The final step is to multiply the results for reward / risk.

In my case, the result for “reward” was 7 (likelihood it works) x 10 (impact if it does) = 70

The result for “risk” was 2 (likelihood it doesn’t work) x 2 (impact if it doesn’t work) = 4

… and that was that: 70 vs 4. I couldn’t help but say “OK …. I gotta do it”

Now: You can question this method all you want. But this is a tool for when you are stuck with questioning things. So if you are stuck with an important decision, try this and let me know how it goes.

Thanks for reading 🙂

Good luck!

Stay safe,

D

Schizophrenic decision making

When it comes to making well-rounded business decisions, a little bit of schizophrenia goes a long way. If you work on your own or need to make decisions on your own, schizophrenic considerations might make things a little easier ..and possibly more effective.

 

This morning, I have been faced with a lot of planning decisions. There I was, lost in my agenda, trying to decide how to use the limited time available in the year ahead. As I went through my planning, I was automatically making choices based on one unique variable: “Revenue”. Fortunately for me, my wife caught me at it and asked: “What are you doing? Are you only playing ‘Chief Financial Officer’ today?”

Working by myself. I am in fact responsible for all roles, decisions and types of work: HR, finance, business development, sales, innovation… If I get stuck in one of them, it is always to the detriment of another.

If I were working in a company, there would be a management board to make decisions; if I was on a project team, we might decide together. Everyone would come with their own “2 cents”, defending their own territory and striving to achieve their own goals. If the team is good, the company or project does well.

Why not use the same principles for your own work? Or if you work alone, like me, for your own company?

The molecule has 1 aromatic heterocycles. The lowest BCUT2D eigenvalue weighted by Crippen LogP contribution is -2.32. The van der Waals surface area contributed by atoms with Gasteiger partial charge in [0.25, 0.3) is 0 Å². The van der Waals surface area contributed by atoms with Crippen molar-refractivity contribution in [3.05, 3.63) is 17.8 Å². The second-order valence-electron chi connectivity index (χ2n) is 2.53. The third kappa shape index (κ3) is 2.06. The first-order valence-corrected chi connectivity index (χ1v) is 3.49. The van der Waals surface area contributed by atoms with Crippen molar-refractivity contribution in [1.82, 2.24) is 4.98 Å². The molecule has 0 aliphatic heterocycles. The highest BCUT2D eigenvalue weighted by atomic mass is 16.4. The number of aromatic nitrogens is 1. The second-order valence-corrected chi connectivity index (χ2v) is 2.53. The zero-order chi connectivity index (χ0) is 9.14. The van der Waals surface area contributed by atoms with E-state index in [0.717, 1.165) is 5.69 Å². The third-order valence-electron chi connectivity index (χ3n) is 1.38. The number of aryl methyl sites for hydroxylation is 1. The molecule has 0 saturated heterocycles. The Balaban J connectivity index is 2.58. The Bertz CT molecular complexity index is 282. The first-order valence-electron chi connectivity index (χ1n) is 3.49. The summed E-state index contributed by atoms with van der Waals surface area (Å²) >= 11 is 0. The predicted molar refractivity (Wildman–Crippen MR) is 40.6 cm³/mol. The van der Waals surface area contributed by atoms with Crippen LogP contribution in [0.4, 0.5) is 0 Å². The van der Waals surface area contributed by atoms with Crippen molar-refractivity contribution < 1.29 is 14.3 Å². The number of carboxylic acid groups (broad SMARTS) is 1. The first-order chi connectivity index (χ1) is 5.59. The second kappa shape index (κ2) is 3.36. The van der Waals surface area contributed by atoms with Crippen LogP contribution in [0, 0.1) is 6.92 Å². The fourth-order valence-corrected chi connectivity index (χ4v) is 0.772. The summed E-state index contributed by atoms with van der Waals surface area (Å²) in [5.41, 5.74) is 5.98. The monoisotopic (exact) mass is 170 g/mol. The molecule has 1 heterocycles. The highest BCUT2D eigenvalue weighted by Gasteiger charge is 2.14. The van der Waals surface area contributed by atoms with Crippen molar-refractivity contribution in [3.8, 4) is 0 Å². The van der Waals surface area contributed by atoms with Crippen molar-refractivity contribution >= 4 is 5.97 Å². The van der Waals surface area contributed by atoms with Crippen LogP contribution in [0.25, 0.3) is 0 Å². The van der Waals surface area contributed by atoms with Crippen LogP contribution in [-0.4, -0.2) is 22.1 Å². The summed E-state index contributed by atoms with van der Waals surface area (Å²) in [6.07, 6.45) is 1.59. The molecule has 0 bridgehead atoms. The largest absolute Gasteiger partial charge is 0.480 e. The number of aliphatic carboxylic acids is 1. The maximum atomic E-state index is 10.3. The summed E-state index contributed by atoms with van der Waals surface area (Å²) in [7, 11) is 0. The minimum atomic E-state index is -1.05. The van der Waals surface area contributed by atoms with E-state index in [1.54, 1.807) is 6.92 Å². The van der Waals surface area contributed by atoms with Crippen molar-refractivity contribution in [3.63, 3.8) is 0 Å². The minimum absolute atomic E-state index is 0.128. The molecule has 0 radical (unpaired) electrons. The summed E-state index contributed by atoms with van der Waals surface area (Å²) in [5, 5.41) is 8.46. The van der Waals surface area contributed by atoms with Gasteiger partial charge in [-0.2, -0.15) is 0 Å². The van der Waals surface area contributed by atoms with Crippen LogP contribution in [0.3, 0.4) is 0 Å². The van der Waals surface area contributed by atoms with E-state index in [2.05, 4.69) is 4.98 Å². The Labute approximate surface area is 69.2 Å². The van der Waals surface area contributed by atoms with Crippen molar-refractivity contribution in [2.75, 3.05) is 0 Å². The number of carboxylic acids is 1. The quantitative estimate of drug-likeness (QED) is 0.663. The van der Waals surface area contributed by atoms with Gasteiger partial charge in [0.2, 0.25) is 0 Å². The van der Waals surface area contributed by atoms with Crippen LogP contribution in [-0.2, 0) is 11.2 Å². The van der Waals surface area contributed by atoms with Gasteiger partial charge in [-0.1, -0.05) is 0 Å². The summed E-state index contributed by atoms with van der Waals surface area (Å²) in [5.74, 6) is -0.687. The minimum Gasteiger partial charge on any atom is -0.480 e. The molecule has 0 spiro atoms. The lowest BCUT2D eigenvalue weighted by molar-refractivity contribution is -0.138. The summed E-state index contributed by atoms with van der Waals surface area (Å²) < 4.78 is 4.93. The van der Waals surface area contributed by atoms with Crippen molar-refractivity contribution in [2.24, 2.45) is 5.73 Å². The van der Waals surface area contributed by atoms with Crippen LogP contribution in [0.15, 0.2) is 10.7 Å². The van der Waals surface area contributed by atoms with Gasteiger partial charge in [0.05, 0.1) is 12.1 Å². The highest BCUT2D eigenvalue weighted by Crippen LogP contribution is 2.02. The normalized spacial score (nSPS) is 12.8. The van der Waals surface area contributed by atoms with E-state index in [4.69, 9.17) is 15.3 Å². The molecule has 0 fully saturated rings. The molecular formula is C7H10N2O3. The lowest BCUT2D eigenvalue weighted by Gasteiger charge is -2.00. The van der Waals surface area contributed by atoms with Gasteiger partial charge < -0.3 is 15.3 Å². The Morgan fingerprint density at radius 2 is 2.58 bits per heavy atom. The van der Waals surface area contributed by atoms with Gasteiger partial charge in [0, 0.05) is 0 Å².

Here’s how…

 

When faced with a decision to make, first list all the different points-of-view (or thinking hats) from which you might see things.

Today, I have decided to approach planning from the following points of view:

  • “Financial” – Which choices will maximise my revenue for 2013?
  • “HR” – What will develop my strengths and talents as a worker?
  • “Business Development” – What will help me find and develop new clients, products and services?
  • “Employee Satisfaction” – What will make me uber-happy in my job?
  • “Customer Service” – What will give my existing customers the best experience?
  • “Family” – What will get me home more, picking up the kids from school?

 

For each of those points-of-view, do your usual contemplative behaviour or try some of these techniques:

  • List your positive and negative reactions to the options
  • List potential outcomes of the options you are contemplating
  • Take a walk
  • Use some kind of numbering scale to rate options
  • Phone a friend, ask Twitter or consult a group LinkedIn
  • Research on the Internet
  • Try one of these “30 Ideas on How to Make A Difficult Decision” from @TinyBuddha

 

How you actually choose will not be changed doing all of the above. But your decision will be more informed and more rounded. More schizophrenic. And the potential outcome may be quite different to just doing “more of the same”. Try it. See what happens.

 

Want some more ideas?

 

 

Thanks for reading
Feel free to leave a comment!

 

 

8 strategies for how to make group decisions

There are lots of different ways to make decisions. This post outlines several.